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Michigan State takes out top-seeded Virginia

NEW YORK — The running mantra for Michigan State has been “when healthy … ”

When healthy, they can beat anyone in the country. When healthy, they are the most-talented team in the country. When healthy, they have more depth than any other team in America.

Now that they are healthy? Well, that’s all coming into focus. Since getting back to full strength, the Spartans (29-8) have looked every bit the team that was once top-ranked in the country. Michigan State’s latest victim was top-seeded Virginia (30-7), which fell 61-59 in the East Regional semifinal at Madison Square Garden on Friday night.

“Give Virginia a lot of credit,” Michigan State coach Tom Izzo said. “Tony Bennett has done an incredible job the last few years. His team played so hard and tough. He said it, and I agree, that’s how basketball should be played.

“We beat one helluva team tonight.”

Though at times fourth-seeded Michigan State played some of its worst offense of the season, Friday’s game provided the best example of why the Spartans have been the trendy pick to win a national championship.

In of game of offensive attrition, forward Branden Dawson kept them afloat. Before the start of the season, Dawson was thought of as talented, but the fourth offensive option.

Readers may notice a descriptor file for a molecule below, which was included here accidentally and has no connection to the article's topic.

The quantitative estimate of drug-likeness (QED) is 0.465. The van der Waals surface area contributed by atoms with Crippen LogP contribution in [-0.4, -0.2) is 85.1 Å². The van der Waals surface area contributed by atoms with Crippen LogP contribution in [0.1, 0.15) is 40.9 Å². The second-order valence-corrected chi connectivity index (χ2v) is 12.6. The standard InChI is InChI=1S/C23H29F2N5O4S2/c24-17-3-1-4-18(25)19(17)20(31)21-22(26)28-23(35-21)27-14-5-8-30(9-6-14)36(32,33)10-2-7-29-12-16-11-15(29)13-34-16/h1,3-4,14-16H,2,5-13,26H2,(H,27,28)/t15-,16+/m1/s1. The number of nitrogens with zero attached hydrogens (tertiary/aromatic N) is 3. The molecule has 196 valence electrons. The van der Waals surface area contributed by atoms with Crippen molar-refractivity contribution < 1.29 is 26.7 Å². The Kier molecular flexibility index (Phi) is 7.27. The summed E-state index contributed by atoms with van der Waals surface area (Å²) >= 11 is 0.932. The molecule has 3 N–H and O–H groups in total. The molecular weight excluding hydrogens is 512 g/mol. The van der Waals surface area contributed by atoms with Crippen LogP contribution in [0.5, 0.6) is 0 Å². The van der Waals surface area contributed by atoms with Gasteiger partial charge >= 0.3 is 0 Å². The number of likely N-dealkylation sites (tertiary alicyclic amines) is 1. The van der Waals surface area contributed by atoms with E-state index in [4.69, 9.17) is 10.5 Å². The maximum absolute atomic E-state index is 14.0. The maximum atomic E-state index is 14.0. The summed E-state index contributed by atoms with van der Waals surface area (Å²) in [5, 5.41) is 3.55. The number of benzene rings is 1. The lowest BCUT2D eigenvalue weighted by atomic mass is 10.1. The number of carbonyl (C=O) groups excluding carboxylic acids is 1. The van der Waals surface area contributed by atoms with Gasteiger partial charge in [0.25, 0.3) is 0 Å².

Keith Appling, Gary Harris and Adreian Payne were the ones who got most of the plays run their way.

But on Friday, Appling hit one field goal, Harris scored six points and Payne, though he finished with 16 points, struggled to get his touches through a long stretch at the start of the second half.

Dawson literally vaulted the Spartans from a potential double-digit loss to a Sunday date with Connecticut, when the teams will play to go to the Final Four.

Appling, Payne and Dawson all have missed time with injuries.

“That didn’t stop me from coming in and working hard,” Dawson said. “Being out for those nine games, I told myself that my team needs me, that I needed to step up and be a man. That’s what I did.”

Cavaliers coach Bennett summed up what Dawson brings: “He’s a matchup problem because he’s so explosive, so athletic. He doesn’t need a lot of shots.

“I can see why without him, they were good. With him, they’re really good.”

Is there a better example of depth? It had to have been maddening for Bennett that Michigan State could beat his Cavaliers, statistically the best defensive team in the country, with its fourth offensive option.

Through the first five minutes of the second half that stout defense made it seem as if it were playing with 10 players on the floor. On nearly every possession by the Spartans, Virginia was able to swat away passes.

But the Spartans stayed poised and kept the game close, even though they didn’t score their first field goal of the second half until 13:37 was left. The basket came from — surprise, surprise — Dawson.

“It was very important for us to stay poised,” Dawson said. “We didn’t start pointing fingers.

“We kept our poise and just didn’t give up.”

Email: sgruen@suntimes.com

Twitter: @SethGruen



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